Additionally, we plan to monitor and track the social and community impact across our properties. This includes things like walk, bike, and transit scores, tenant and resident satisfaction, and job creation, as well as number of affordable and workforce housing units. We are focused on health and wellness in our buildings, too. In 2020, we became a Fitwel champion with four Fitwel-certified buildings and are in the process of certifying 17 more.

In addition to health and wellness, diversity is also a top priority. Specific to real estate, to help attract, retain, and advance women in the organization in 2016, Principal Real Estate Investors established an internal Women in Real Estate group (WIRE) with a mission of creating development and networking opportunities, promoting an inclusion and diverse organizational culture, and cultivating leadership in the global real estate investment management industry. Principal Real Estate Investors also supports the Iowa Chapter of Commercial Real Estate Women (CREW). Lastly, to support students from underrepresented populations, Principal Real Estate Investors has established a scholarship program that offers up to $7,500 per student per year for four years.

Exhibit 2: Principal’s external reporting and disclosure frameworks

Graphic outlining Principal's external reporting and disclosure frameworks

Source: 1Performance band score of "A+" by earning 50 out of 51 maximum points in the PRI 2020 assessment.
Source: 22021 Global Real Estate Sustainability Benchmark (GRESB) assessment, data as of 31 December 2020.
Source: 32020 CDP Climate Change Response, data as of 31 December 2019.

Corporate governance is a foundational element of our PRPI initiatives, so managing that risk and meeting investor objectives is done through a commitment to the highest ethical standards and integrity. These are concepts that are deeply rooted in our overall culture. We have a number of protocols in place to help strengthen internal and external accountability, transparency, and operational control. We use a system of checks and balances to help prevent conflicts of interest and preserve the integrity of our overall investment processes. We have also implemented standardized internal and external policies and procedures as well as oversight measures to help ensure compliance. Finally, we participate in industry reporting where we monitor and disclose key financial and environmental metrics to provide transparency to our stakeholders. These efforts have earned us recognition, including an A+ rating from the PRI Direct Property Assessment for four consecutive years.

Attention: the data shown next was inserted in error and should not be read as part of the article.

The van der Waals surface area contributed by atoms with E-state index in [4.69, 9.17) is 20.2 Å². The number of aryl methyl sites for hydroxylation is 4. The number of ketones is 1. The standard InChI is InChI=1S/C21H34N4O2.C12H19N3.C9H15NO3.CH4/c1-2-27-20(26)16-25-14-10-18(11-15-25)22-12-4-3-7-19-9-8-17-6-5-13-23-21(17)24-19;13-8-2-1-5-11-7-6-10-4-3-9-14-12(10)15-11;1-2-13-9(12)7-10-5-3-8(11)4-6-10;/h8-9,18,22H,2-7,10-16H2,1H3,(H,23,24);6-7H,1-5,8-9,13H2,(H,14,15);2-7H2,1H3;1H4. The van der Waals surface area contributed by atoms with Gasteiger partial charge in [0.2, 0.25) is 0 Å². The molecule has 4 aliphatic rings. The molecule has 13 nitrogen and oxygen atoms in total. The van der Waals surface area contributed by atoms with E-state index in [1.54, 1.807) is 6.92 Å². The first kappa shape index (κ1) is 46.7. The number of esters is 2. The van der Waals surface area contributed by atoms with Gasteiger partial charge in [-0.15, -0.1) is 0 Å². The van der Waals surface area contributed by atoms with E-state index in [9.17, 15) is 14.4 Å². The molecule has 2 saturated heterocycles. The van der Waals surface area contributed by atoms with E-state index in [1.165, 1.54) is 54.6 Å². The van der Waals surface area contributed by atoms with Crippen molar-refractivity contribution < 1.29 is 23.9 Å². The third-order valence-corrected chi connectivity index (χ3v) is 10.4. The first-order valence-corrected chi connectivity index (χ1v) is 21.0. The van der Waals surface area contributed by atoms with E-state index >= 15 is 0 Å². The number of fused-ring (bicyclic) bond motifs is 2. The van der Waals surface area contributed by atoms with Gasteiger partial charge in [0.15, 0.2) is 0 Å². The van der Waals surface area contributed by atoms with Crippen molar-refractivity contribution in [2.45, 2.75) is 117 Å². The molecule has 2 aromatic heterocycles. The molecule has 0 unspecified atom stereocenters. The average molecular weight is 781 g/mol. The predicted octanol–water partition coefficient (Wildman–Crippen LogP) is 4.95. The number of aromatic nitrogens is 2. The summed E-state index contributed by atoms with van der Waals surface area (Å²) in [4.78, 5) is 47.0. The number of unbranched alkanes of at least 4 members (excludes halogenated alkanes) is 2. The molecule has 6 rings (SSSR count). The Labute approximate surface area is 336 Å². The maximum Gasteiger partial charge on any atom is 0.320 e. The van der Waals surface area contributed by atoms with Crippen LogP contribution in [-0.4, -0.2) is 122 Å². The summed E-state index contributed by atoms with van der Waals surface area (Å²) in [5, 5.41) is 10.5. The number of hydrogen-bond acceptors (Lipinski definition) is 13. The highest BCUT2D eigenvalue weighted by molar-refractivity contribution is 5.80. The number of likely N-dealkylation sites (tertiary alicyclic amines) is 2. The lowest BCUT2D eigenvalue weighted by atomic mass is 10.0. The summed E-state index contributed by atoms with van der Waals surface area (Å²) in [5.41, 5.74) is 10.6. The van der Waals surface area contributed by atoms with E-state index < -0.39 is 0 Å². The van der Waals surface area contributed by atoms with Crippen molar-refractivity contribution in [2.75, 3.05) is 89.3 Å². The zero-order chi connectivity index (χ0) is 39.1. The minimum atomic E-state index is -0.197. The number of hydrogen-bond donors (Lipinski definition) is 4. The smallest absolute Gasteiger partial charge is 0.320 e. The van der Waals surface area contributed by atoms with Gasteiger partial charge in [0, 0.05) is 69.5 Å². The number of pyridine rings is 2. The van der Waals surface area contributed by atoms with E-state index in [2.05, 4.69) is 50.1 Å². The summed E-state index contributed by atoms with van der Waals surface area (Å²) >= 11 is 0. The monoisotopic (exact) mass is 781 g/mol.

Beyond these current initiatives, Principal Real Estate Investors remains focused on ESG and sustainable practices. We continue to build upon our ESG legacy to help ensure that as a firm we are doing everything we can to be responsible within the communities we serve.


Risk considerations
Investing involves risk, including possible loss of principal. Potential investors should be aware of the risks inherent to owning and investing in real estate, including: value fluctuations, capital market pricing volatility, liquidity risks, leverage, credit risk, occupancy risk and legal risk. All these risks can lead to a decline in the value of the real estate, a decline in the income produced by the real estate and declines in the value or total loss in value of securities derived from investments in real estate. Past performance does not guarantee future results.

Neither this document, nor the ESG considerations contained therein, relate to a specific investment strategy/product managed by Principal Global Investors, LLC (or its affiliates) nor their classification under the Sustainable Finance Disclosure Regulation (EU) No. 2019/2088. More information on Principal Global Investors responsible investment policy can be found at https://www.principalglobal.com/about-us.

Important information
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MM12598 | 12/2021 | 1947121-120121